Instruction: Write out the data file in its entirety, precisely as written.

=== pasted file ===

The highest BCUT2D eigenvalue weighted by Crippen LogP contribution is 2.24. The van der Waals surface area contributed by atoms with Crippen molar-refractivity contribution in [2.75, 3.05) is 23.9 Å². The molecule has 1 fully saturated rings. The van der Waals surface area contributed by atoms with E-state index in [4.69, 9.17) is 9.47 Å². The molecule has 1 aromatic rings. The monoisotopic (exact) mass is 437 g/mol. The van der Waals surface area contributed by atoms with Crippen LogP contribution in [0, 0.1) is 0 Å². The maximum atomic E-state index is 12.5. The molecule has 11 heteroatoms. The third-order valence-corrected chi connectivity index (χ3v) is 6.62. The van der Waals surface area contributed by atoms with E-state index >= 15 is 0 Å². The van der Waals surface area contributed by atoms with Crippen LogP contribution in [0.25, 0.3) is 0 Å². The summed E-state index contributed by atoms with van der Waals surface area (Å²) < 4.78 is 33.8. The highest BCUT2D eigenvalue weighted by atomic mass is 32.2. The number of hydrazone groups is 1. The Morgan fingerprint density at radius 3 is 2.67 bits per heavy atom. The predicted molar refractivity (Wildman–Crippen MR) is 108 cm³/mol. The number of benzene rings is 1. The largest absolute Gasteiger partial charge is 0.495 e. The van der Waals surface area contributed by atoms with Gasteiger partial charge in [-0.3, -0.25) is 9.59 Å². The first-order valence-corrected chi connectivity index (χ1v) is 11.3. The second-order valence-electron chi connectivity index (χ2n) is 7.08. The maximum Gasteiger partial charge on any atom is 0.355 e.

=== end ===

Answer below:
The highest BCUT2D eigenvalue weighted by Crippen LogP contribution is 2.24. The van der Waals surface area contributed by atoms with Crippen molar-refractivity contribution in [2.75, 3.05) is 23.9 Å². The molecule has 1 fully saturated rings. The van der Waals surface area contributed by atoms with E-state index in [4.69, 9.17) is 9.47 Å². The molecule has 1 aromatic rings. The monoisotopic (exact) mass is 437 g/mol. The van der Waals surface area contributed by atoms with Crippen LogP contribution in [0, 0.1) is 0 Å². The maximum atomic E-state index is 12.5. The molecule has 11 heteroatoms. The third-order valence-corrected chi connectivity index (χ3v) is 6.62. The van der Waals surface area contributed by atoms with E-state index >= 15 is 0 Å². The van der Waals surface area contributed by atoms with Crippen LogP contribution in [0.25, 0.3) is 0 Å². The summed E-state index contributed by atoms with van der Waals surface area (Å²) < 4.78 is 33.8. The highest BCUT2D eigenvalue weighted by atomic mass is 32.2. The number of hydrazone groups is 1. The Morgan fingerprint density at radius 3 is 2.67 bits per heavy atom. The predicted molar refractivity (Wildman–Crippen MR) is 108 cm³/mol. The number of benzene rings is 1. The largest absolute Gasteiger partial charge is 0.495 e. The van der Waals surface area contributed by atoms with Gasteiger partial charge in [-0.3, -0.25) is 9.59 Å². The first-order valence-corrected chi connectivity index (χ1v) is 11.3. The second-order valence-electron chi connectivity index (χ2n) is 7.08. The maximum Gasteiger partial charge on any atom is 0.355 e.